In order to execute our voice commands, Alexa and others first process our instructions internally and then pass them on to the manufacturer. These commands are implemented and permanently stored on their servers. To ensure that we always have access to their functions, our intelligent assistants are usually always switched on, i.e. they are always listening, even if they are only activated by us using keywords.

We’re using it to outsource our privacy. And this process is expected to increase with new tools and voice-controlled household appliances. After all, the providers who program interfaces for Alexa and others also have access to our data and the amount of information that is managed about us therefore grows with each new available application.

Amazon itself considers the “… possible uses for voice-controlled applications…as diverse as the language itself. For a long time, the limiting factors were the lack of computing and storage capacities. Thanks to the cloud, we are now in a position to carry out highly complex processes in a very short time.” (Inquiry made by the author in April 2019 to the press office of Amazon).

When Oliver Zöllner of the Institut für Digitale Ethik [Institute for Digital Ethics] at the Stuttgart Media University talks about how we “increasingly live in a controlled society,” it is a reflection on the extent to which the transfer of private data has reached.

Zöllner points out that the data records stored on the servers of the providers of Alexa and others serve the actual core business of the companies. Zöllner aptly writes of “data companies”. The evaluation of the information stored about us creates the basis for predicting our behaviour and ultimately controlling it. In future, when I run out of coffee and go to order more, Alexa might ask me if she should also order organic whole milk, since I always drink my coffee with organic whole milk. Or, perhaps she’ll deny me the milk and croissants since she’ll have access to the measurements taken by my bathroom scale – and might even recommend switching to green tea and crispbread instead.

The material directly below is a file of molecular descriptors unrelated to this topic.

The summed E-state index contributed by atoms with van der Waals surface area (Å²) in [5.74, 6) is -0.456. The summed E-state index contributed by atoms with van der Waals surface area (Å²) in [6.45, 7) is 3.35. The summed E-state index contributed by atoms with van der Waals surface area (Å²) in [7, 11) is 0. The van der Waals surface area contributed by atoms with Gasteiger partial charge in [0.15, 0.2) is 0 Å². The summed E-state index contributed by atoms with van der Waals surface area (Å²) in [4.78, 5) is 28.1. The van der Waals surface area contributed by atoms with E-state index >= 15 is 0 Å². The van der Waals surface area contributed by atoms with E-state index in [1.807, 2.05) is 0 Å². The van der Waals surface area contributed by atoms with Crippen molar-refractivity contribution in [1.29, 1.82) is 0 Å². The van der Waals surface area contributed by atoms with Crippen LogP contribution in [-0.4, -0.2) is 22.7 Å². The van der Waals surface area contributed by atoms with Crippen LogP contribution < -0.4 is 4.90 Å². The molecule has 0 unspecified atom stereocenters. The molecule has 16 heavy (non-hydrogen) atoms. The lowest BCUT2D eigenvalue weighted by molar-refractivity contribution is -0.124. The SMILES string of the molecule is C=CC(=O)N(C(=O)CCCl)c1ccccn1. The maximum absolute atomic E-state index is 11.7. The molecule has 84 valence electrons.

Legally, it is currently not possible for my data to be evaluated by health insurance companies or insurers – which technically would have been possible long ago. These systems are becoming more and more sophisticated. In his article “Die Stimme verrät uns dem Roboter” [The Voice Reveals Us to the Robot] for the Neue Zürcher Zeitung [New Zurich Newspaper] dated 10 April 2019, Adrian Lobe writes that Amazon has filed a patent for a technology that uses the voice to identify the physical condition of the speaker, i.e. whether someone is ill, nervous or weighs too much. The machine is able to figure us out and subsequently manipulate us. How free am I in my decision to buy organic whole milk and croissants if I know that it will cost

And the consequences?

In light of the fact that in 2020 half of all searches are expected to be conducted via voice controls, and that we will probably find ourselves sooner rather than later in homes that can only be controlled via voice commands, we should ask ourselves how we would like our data to be managed. Even if providers such as Amazon, Google or Facebook emphasise that the data security of their customers is very important to them, we accept their use with our agreement to the respective general terms and conditions.

Recent mishaps with Facebook or app developers show just how unsecure some of these are. Data are the foundation of the 21st century; we should become more conscious and critical in dealing with them.

In his novel Manaraga, Russian author Vladimir Sorokin describes a near future in which people are implanted with their own personal Alexa. The protagonist of the story, chef Geza, calls the implant his flea. It organises his schedule, makes bookings, helps Geza with gaps in his knowledge and reacts to his mood by cheering him up, calming him down, letting him sleep, as well as intervening in his personality to some extent. Geza can only remove his flea through surgery. Luckily, as of right now, we are still able to turn off our intelligent personal assistants.

Photography: Jan Antonin Kolar, Pixabay